Recalls of Heartburn Drugs Raise Alarm Over Impurities in Medications Sold in the U.S.
NEW YORK, N.Y. — The U.S. Food and Drug Administration (FDA) sought removal of Zantac and generic forms of Zantac because the active ingredient in those drugs — ranitidine — has the potential to produce a contaminant that is highly suspected of causing cancer in humans. N-Nitrosodimethylamine (NDMA) is widely regarded as a probable carcinogenic substance, and the contaminant has been turning up in several medications recently. Notably, the FDA recalled high blood pressure medication in 2019 for the same reason. An article in Forbes Magazine identified a more significant issue because of the NDMA impurities. Americans, more now than ever, have a right to demand to know why the medication they are taking could give them cancer in the future.
In 2019, the FDA recalled several high blood pressure medications, and now, with the combined recall of ranitidine and Nizatidine, questions are mounting concerning the safety of the medication we take. The FDA should demand to know why drug makers allow contaminants into their products when the consuming public takes it on faith that the medication is safe to take.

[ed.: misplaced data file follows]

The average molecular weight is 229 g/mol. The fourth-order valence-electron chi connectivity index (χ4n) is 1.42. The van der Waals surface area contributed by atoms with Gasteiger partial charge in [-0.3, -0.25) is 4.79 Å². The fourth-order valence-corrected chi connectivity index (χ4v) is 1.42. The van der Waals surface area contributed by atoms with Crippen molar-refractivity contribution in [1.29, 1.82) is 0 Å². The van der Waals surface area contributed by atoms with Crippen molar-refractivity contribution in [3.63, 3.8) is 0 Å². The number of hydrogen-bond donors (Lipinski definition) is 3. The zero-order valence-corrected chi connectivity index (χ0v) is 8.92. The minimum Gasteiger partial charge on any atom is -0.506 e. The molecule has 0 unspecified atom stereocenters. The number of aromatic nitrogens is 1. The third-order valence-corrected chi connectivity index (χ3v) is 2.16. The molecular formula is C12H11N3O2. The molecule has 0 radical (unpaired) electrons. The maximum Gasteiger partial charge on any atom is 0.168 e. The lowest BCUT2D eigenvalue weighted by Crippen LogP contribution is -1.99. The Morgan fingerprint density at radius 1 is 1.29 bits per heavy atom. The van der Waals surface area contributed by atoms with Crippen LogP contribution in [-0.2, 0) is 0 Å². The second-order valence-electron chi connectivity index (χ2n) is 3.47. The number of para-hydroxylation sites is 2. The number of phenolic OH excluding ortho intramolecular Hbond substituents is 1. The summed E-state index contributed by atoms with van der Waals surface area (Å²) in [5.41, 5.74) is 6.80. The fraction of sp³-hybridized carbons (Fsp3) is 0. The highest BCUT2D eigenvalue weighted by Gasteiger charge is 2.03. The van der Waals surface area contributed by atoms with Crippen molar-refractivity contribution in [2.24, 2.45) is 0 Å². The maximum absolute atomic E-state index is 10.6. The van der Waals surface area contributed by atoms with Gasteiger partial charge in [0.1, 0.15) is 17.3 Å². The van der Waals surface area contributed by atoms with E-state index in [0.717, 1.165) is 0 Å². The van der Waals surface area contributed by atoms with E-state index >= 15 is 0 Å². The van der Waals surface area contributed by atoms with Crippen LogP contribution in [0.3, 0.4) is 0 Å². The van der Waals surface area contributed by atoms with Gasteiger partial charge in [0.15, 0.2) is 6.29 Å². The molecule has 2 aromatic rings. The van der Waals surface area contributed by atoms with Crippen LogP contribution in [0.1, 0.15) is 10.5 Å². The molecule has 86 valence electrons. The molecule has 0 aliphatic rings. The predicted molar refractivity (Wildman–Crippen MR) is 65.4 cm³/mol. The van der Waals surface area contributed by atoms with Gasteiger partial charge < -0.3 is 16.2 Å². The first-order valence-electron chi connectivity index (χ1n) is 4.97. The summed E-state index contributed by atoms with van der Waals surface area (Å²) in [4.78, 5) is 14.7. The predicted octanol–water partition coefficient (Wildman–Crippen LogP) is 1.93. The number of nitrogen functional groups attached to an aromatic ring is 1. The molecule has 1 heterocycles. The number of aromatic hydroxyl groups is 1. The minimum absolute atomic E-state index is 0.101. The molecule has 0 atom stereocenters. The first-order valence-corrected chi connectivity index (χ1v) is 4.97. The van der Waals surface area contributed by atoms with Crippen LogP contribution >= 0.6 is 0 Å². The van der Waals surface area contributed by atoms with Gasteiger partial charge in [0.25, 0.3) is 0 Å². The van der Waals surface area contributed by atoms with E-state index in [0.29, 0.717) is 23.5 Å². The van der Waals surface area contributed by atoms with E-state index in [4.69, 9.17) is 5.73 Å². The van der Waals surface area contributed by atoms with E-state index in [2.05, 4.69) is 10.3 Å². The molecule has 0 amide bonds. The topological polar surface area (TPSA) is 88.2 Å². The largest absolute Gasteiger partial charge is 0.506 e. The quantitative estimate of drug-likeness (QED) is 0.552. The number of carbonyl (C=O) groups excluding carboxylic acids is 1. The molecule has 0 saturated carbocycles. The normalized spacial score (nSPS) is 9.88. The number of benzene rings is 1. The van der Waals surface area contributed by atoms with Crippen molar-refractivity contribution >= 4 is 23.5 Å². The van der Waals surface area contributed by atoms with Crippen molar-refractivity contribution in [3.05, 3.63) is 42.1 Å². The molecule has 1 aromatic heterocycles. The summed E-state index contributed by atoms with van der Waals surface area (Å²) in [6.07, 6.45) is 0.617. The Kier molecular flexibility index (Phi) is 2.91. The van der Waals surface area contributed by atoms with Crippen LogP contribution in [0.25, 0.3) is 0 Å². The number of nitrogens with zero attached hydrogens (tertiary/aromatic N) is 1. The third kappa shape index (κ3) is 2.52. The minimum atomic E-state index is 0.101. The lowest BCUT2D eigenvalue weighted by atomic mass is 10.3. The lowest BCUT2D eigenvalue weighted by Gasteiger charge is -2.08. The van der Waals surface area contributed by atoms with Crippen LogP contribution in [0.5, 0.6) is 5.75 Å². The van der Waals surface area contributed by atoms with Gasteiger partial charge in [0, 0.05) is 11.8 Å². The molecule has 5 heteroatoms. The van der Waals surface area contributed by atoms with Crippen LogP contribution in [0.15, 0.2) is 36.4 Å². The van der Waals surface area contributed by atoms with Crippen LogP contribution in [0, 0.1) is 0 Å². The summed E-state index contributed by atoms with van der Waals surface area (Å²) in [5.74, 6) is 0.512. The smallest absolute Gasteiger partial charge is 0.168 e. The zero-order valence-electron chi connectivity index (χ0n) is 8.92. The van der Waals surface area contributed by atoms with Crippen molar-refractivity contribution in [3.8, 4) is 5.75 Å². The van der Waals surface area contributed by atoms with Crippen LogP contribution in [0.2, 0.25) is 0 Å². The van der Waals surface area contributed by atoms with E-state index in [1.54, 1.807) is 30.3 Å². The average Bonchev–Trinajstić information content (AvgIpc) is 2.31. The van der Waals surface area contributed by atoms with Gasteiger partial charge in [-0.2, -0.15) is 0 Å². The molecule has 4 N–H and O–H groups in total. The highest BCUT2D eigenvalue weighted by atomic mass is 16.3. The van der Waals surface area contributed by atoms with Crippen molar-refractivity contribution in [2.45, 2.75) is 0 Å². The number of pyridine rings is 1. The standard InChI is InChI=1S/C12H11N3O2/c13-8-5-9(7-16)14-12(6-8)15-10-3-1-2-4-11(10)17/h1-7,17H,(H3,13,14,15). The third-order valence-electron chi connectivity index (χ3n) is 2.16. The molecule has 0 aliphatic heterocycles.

The FDA inquiry should surround the quality control systems of drug makers. All drug manufacturers must have quality controls established and monitored. However, as we have become keenly aware recently, a large number of the medicines upon which we rely are made internationally. Quality control in other countries can be exceedingly difficult to monitor for the FDA.
Drug manufacturers utilize the cheap labor pools found in countries like China to make their products and ship them to domestic distributors. Pharmaceutical companies save a significant sum of money conducting business in that manner rather than making drugs in the United States.
Drug companies should shoulder much of the blame for allowing impurities into their products. Even the slightest deviation in the manufacturing process could spell disaster for numerous people. Notwithstanding the risk, making the drugs with lower overhead leads to increased profits for the companies.
The U.S. government shoulder some of the blame too. The government allows companies to make medications internationally but sell them domestically. Instead, the U.S. government should incentivize domestic manufacturing, which will decrease the chance that impurities will threaten people’s lives.
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